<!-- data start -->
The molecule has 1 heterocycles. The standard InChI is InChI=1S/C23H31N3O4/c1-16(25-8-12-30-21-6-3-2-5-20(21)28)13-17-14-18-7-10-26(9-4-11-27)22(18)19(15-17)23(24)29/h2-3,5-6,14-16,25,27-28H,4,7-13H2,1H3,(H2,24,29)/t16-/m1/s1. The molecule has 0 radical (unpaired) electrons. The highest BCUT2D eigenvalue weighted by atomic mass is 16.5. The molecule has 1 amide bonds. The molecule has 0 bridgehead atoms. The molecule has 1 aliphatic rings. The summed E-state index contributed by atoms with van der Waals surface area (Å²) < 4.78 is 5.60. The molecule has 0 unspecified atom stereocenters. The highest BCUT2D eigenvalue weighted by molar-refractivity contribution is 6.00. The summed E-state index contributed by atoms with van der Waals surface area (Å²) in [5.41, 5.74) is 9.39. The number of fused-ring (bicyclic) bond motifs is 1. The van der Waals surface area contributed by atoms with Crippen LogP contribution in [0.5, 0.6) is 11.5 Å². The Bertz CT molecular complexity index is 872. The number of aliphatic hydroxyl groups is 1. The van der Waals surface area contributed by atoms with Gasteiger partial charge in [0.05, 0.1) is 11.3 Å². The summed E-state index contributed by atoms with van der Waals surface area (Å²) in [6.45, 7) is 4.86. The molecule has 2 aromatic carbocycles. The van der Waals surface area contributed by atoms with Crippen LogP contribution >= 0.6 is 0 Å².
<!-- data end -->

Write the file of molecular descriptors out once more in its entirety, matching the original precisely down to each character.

The molecule has 1 heterocycles. The standard InChI is InChI=1S/C23H31N3O4/c1-16(25-8-12-30-21-6-3-2-5-20(21)28)13-17-14-18-7-10-26(9-4-11-27)22(18)19(15-17)23(24)29/h2-3,5-6,14-16,25,27-28H,4,7-13H2,1H3,(H2,24,29)/t16-/m1/s1. The molecule has 0 radical (unpaired) electrons. The highest BCUT2D eigenvalue weighted by atomic mass is 16.5. The molecule has 1 amide bonds. The molecule has 0 bridgehead atoms. The molecule has 1 aliphatic rings. The summed E-state index contributed by atoms with van der Waals surface area (Å²) < 4.78 is 5.60. The molecule has 0 unspecified atom stereocenters. The highest BCUT2D eigenvalue weighted by molar-refractivity contribution is 6.00. The summed E-state index contributed by atoms with van der Waals surface area (Å²) in [5.41, 5.74) is 9.39. The number of fused-ring (bicyclic) bond motifs is 1. The van der Waals surface area contributed by atoms with Crippen LogP contribution in [0.5, 0.6) is 11.5 Å². The Bertz CT molecular complexity index is 872. The number of aliphatic hydroxyl groups is 1. The van der Waals surface area contributed by atoms with Gasteiger partial charge in [0.05, 0.1) is 11.3 Å². The summed E-state index contributed by atoms with van der Waals surface area (Å²) in [6.45, 7) is 4.86. The molecule has 2 aromatic carbocycles. The van der Waals surface area contributed by atoms with Crippen LogP contribution >= 0.6 is 0 Å².